Maremma Sheepdog

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AKC Group: Non-Specific

The Maremma hails from Italy and has been traced back 2000 years. Both the Maremma and Abruzzo areas of Italy take credit for the breed and at one time the dogs were thought to be separate breeds. Bred to guard, they continue in this role. The breed is rare outside of Italy. (Though they are gaining favor in Australia. A population of penguins were dwindling due to foxes and other dogs. The people have tried various methods of protecting the birds to no avail. A farmer suggested using a Maremma puppy to protect the penguins. Successful, more Maremmas have been invited to Australia to help the effort.)

Size: 23 to 30 inches tall; 65 to 100 pounds

Color: White; some may have ivory, yellow or orange markings around the head and ears.

Life span: 12 to 15 years

Health problems: Only hip dysplasia or eye diseases have been noted infrequently.

The majestic-looking Maremma have large, sturdy frames covered by rough, thick and slightly wavy coats. The broad, triangular head has a slightly tapered muzzle, almond shaped eyes and hanging V-shaped ears. Their all weather coat needs regular, thorough combing and brushing to remove dead and loose hairs.

Used for guarding, the Maremma is a defender of their people and property. (Thankfully they are slow to anger, so they shouldn’t appear aggressive.) One trait that you may never like — unless you’re going to put him to work — is he always questions commands and usually ends up doing what he thinks is best. (When you put him to work, his natural instincts take over and he just seems to know what to do.) Not demonstrative, he does bond very deeply with his family. Think of a Maremma as a giant cat and then you’ll be able to understand his personality a lot better! Due to the difficulty of keeping him happy inside the home as a pet, a Maremma is not recommended at all as a pet.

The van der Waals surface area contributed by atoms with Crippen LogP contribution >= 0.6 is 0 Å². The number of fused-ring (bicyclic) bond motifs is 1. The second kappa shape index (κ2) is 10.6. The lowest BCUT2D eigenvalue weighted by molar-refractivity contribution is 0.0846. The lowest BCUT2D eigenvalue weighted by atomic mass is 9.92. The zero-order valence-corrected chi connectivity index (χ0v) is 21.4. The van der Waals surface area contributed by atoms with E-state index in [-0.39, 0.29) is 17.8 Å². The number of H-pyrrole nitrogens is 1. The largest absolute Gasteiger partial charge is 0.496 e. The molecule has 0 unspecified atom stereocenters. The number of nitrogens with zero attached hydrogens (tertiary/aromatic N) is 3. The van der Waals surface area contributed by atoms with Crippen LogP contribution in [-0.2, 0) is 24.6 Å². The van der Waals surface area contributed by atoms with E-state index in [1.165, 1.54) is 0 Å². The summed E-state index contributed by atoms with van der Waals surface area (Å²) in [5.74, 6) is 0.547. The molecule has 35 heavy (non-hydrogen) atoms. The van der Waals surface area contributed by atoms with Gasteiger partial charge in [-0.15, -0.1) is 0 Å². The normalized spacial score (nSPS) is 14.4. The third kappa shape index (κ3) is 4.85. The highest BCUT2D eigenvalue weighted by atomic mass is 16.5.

Catnip is a plant with heart-shaped leaves on a thick stem. It has a chemical ingredient that drive cats crazy!

How does catnip work?

When cats breathe in the chemicals, it triggers a behavioral response. Not every cat has the same reaction, but it is usually a pleasurable one; they rub, purr and roll around to their hearts content. If you have an aggressive cat, be very careful regarding catnip, it may make him more aggressive.

Why doesn’t a cat respond to catnip?

About 25% of cats will not respond to catnip. Why not? Genetics; if neither of his parents react to catnip, their offspring won’t either. Meanwhile, if only one parent cat responds, you cat should still respond to it. If a cat is younger than 8 weeks old, he will not respond either. Very young kittens are unable to respond to the glorious chemical catnip emits.

Is catnip harmful?

So far there hasn’t been any research to suggest that it’s unsafe or that catnip is addictive. It’s been suggested that an overdose of catnip can lead to seizures, a decrease in mental abilities or personality change. However, nothing one way or the other has been proven 100%, so it’s probably best the use the “in moderation” method.

Some Catnip Facts:

  • Australian cats are not susceptible to catnip. Domestic Australian cats have been bred from a very small population that did not produce a reaction to catnip.
  • The actual effect of catnip (despite the response) only lasts a few seconds.
  • Afterwards to experience another high, a cat has to wait two hours before their body can reset to its normal state.


If your cat is in the 75% majority that reacts to catnip (the pleasurable reaction of course), any time you let him indulge, you are in for some crazy hijinks.